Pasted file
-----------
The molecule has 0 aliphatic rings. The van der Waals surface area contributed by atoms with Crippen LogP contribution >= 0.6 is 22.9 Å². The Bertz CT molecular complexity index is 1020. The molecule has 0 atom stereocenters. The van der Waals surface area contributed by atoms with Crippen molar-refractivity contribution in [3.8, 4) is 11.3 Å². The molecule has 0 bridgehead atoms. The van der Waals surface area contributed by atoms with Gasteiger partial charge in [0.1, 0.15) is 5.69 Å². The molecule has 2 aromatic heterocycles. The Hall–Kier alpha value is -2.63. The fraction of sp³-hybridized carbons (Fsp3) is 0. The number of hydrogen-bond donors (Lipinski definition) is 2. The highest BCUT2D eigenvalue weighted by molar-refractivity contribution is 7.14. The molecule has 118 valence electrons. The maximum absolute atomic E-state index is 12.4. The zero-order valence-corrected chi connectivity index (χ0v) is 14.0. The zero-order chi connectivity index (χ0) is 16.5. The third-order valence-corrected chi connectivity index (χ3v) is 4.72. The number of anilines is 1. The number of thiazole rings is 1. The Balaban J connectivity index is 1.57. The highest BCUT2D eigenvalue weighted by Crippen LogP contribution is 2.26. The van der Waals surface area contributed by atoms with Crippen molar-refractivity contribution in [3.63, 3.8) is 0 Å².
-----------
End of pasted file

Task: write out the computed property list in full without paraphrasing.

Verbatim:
The molecule has 0 aliphatic rings. The van der Waals surface area contributed by atoms with Crippen LogP contribution >= 0.6 is 22.9 Å². The Bertz CT molecular complexity index is 1020. The molecule has 0 atom stereocenters. The van der Waals surface area contributed by atoms with Crippen molar-refractivity contribution in [3.8, 4) is 11.3 Å². The molecule has 0 bridgehead atoms. The van der Waals surface area contributed by atoms with Gasteiger partial charge in [0.1, 0.15) is 5.69 Å². The molecule has 2 aromatic heterocycles. The Hall–Kier alpha value is -2.63. The fraction of sp³-hybridized carbons (Fsp3) is 0. The number of hydrogen-bond donors (Lipinski definition) is 2. The highest BCUT2D eigenvalue weighted by molar-refractivity contribution is 7.14. The molecule has 118 valence electrons. The maximum absolute atomic E-state index is 12.4. The zero-order valence-corrected chi connectivity index (χ0v) is 14.0. The zero-order chi connectivity index (χ0) is 16.5. The third-order valence-corrected chi connectivity index (χ3v) is 4.72. The number of anilines is 1. The number of thiazole rings is 1. The Balaban J connectivity index is 1.57. The highest BCUT2D eigenvalue weighted by Crippen LogP contribution is 2.26. The van der Waals surface area contributed by atoms with Crippen molar-refractivity contribution in [3.63, 3.8) is 0 Å².